She worked short stints with the CNR in Camrose and Edmonton and was even a music programmer for CFCW Radio in Camrose. In 1957, she also started as a music student at the Jacob, Shean, and Morris Music School in Edmonton. She very soon was asked to teach piano there.

During this time, her brother kept pestering her to meet an accountant friend of his, Ken Klonteig. She did, and after many baseball and hockey games, in 1958, they married, had four children, Lori, Colleen, Kevin, and Kerry, and continued to be the organist at Central Lutheran Church in Edmonton for 15 years. 

In 1973, the family moved to Kelowna because they thought it would be a great place to live.  She has played for Christ Lutheran Church’s services for 47 years, and is still going.

While Gladys’s reputation as a fine organist grew, unfortunately, the popularity of this instrument was in a big decline because it is one of the most difficult instruments to master, they are huge, difficult to fix, and now churches prefer bands and pianos.

Gladys’s talent for accompanying singers has taken her to Holland with the International Choir for the 45th Anniversary of D-Day, and Carnegie Hall with Unity Choir in 2008.

In the early 2000s, she played for four choirs at Christ Lutheran Church each week.

Pipe organs, king of the organs, are rare. The oldest playable pipe organ, built around 1435, is in the Basilica of Valier in Sino, Switzerland.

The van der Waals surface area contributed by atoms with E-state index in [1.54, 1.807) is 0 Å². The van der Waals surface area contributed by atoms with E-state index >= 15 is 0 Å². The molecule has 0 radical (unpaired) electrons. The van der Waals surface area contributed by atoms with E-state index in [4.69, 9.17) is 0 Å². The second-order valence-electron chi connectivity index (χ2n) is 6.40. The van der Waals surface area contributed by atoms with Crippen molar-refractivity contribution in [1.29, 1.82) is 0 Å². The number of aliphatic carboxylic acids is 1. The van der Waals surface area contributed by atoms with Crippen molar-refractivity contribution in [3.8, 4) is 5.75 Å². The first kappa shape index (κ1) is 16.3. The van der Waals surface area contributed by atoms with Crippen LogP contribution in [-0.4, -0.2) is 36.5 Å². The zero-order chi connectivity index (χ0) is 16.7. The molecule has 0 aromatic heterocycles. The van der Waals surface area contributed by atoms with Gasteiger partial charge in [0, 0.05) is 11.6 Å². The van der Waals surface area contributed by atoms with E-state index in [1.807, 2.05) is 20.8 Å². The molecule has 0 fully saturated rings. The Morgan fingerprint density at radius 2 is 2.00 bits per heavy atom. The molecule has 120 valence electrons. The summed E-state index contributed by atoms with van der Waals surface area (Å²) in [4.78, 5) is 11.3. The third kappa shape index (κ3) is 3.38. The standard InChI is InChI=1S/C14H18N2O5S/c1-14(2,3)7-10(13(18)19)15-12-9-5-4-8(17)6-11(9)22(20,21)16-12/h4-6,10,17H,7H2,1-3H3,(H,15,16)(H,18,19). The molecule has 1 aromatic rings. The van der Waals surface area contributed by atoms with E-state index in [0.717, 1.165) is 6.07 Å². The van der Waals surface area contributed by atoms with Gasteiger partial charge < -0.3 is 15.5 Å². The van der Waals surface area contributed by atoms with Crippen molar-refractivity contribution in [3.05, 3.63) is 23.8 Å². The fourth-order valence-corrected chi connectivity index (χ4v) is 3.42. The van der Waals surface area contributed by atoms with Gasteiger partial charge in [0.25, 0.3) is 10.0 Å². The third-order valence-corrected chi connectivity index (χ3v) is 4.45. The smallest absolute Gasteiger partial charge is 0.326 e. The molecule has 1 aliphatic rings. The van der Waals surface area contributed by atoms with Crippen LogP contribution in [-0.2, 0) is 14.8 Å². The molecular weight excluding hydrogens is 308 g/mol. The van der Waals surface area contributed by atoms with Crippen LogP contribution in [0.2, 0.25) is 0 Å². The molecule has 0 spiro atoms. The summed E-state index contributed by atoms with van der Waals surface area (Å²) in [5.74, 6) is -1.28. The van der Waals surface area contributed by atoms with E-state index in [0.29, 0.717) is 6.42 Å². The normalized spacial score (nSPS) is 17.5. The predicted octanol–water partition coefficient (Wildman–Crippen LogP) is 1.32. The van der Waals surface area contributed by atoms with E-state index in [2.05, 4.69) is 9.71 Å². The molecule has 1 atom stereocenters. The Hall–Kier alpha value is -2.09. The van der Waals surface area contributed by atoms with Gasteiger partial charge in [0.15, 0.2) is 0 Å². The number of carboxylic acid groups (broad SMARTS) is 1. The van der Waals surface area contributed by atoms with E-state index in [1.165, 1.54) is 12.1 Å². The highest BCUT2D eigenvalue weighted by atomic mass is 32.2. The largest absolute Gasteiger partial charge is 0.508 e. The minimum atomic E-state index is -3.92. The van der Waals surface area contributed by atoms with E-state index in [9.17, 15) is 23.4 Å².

The largest one is in John Wanamaker's Department Store in Philadelphia, Penn. 

In Kelowna, there is only one. It is more than 100 years old and can be heard at St. Michael and All Angels Cathedral, 608 Sutherland — during COVID by reservation only.

The organ, I’m happy to report, is having resurgence in appreciation and use. No, not in churches, but in hockey. 

While Gladys has never played for a hockey game, she did play for a motorcycle-gang wedding where the groom arrived on a motorcycle.

“I just love music and how the sound of the organ excites me to this day. I will play until I drop.  If just one person is moved by my playing, I will continue or until I can’t climb the stairs up to the organ loft.”

“It still sends shivers up my back,” Gladys said when asked if she still prefers the organ to the piano.

She is a remarkable woman in her quiet, unassuming way, using music as her personal ministry to help make the world a better place. 


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About the Author

Sue Skinner is a singer of opera and musical theatre, a choral conductor and a teacher/coach of voice. 

She has travelled the world, learned many languages, seen every little town in Alberta and supported herself with music all her life.

She has sung at weddings, funerals, musicals, operettas, opera, with symphonies, guitars, jazz groups, rock bands and at play schools. 

Skinner has taken two choirs to Carnegie Hall, sung around the world, and teaches for Wentworth Music on Zoom.

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The views expressed are strictly those of the author and not necessarily those of Castanet. Castanet does not warrant the contents.